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High school graduation season began a couple of weeks ago for our family, with a lovely evening celebration under the stars for a nephew in Tucson. So much felt familiar to this mom, who's been through quite a few of these with a blended clan of six young adults:

The high school band played an enthusiastic, if slightly off-key, "Pomp and Circumstance." There was that overly zealous family whooping it up and shrieking when their kid reached the stage. And many parents and grandparents teared up at the ritual shift of tassel from right to left.

But these are COVID Kids — just catching their breath after a painful, lonely three-year slog of separations from their cherished peers, virtual learning challenges, cancellations of traditional rites of passage and "school avoidance" becoming a mental health term.

Maybe that's why my heart leapt at something I've never seen in a printed grad ceremony program — a bold statement and a smart one given the times we're in.

Listed in the same type size as the state universities, private colleges, military academies and overseas art schools to which commitments had been made were two other fine institutions of learning and growth, chosen by more than a few members of the Class of 2023:

Gap Year



I've been a believer in the wisdom of gap years for far longer than our recent pandemic. Study-abroad programs, a year of travel with a backpack, even a job with DoorDash, offer young people a chance to figure out who they are and what they want before they get saddled with college debt — now hovering around $30,000 on average for Minnesota students.

I'm a huge fan of two-year colleges and trade schools for the same reasons, their training leading many into immediate jobs as plumbers, mechanics and essential health care workers with livable wages and benefits.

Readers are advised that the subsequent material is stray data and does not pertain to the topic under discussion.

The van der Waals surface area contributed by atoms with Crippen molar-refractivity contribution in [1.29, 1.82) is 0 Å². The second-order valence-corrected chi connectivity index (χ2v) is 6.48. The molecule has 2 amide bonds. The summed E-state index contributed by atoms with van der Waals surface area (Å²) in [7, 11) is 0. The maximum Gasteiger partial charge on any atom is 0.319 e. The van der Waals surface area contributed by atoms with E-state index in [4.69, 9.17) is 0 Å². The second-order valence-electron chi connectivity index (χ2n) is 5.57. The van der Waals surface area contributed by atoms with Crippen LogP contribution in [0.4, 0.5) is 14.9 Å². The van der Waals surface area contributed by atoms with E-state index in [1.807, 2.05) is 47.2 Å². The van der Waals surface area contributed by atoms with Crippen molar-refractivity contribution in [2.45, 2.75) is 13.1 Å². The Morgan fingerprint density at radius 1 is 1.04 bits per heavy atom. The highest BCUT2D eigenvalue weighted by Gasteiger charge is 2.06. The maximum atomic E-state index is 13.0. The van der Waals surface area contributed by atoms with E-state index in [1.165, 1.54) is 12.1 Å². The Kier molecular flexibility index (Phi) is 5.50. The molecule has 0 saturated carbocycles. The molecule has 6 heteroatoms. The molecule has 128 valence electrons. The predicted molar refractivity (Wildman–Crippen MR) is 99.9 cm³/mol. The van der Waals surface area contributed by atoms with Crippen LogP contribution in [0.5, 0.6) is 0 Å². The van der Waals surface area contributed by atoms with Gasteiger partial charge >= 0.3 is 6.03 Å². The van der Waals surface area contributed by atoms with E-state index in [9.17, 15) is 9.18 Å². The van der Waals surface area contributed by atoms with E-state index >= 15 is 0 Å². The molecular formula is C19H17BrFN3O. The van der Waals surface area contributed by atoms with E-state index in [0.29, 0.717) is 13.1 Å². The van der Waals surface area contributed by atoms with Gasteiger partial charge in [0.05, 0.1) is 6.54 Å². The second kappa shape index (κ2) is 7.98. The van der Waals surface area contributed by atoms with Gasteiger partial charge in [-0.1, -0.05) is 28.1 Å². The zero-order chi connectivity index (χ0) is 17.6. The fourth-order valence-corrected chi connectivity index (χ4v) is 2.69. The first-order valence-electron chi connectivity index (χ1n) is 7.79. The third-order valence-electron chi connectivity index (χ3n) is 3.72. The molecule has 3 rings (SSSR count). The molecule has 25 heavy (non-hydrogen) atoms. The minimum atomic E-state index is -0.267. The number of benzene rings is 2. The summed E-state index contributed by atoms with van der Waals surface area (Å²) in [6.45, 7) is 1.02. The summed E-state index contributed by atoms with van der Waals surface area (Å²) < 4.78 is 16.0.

But despite everything that has transpired over the past few years, these sensible options remain a hard sell — not just for parents with huge hopes for their kids — but also for kids caught up in the excitement of and competition for four-year colleges, who believe they have no way out.

A profound reminder of this narrow thinking is a young woman I mentored this year. Jessica is one of the most poised, mature and focused communications students I've had the pleasure of working with. Maybe that's because she's 25.

In an essay published this month in the Rochester Community College Echo, Jessica wrote of finding herself at 18 simply going through the motions of applying to colleges. Not surprisingly, she was accepted by a prestigious private liberal arts college with a nearly full-ride scholarship.

But Jessica met the news with a panic attack "and a whole day spent locked in my bathroom out of fear of seeing the disappointment on my parents' faces."

Her mental health plummeted; she worked odd jobs for five years, fearing she was destined to never get back up. When she was 23, her brother pulled up the website of RCTC — a two-year college of 5,000 students near their home — and its Mass Communications Transfer Pathway program. She applied that night. Jessica is soaring now.

I'm guessing that all of us, as we attend grad parties in the weeks to come, will meet many Jessicas. So while we, of course, celebrate the hardworking grads off to sleep in dorms and chase dreams, I hope we can also celebrate the kids who just don't know — yet.

Let's do our best to engage them in supportive conversation, too: "So, what are you thinking about for the next year or two?" "What interests you right now?" When they tell you, think about colleagues or friends who might be willing to mentor them on a volunteer basis to test out their passions.

Let's be honest about ourselves. At 18, who among us had a clue about what we wanted to do with our lives? How many of us are still doing what we thought we'd be doing at 18?

Let's be honest about financial realities, too. It's obscene to drown in college debt, from which they may never recover.

Let's tell the kids who don't know that we admire their courage to carve out a different path. And that in their not knowing, they might just be the most knowing of all.

Gail Rosenblum recently retired from the Star Tribune after 23 years as a columnist, essayist and editor. She now runs the nonprofit MPGL Entertainment, which she founded in 2019.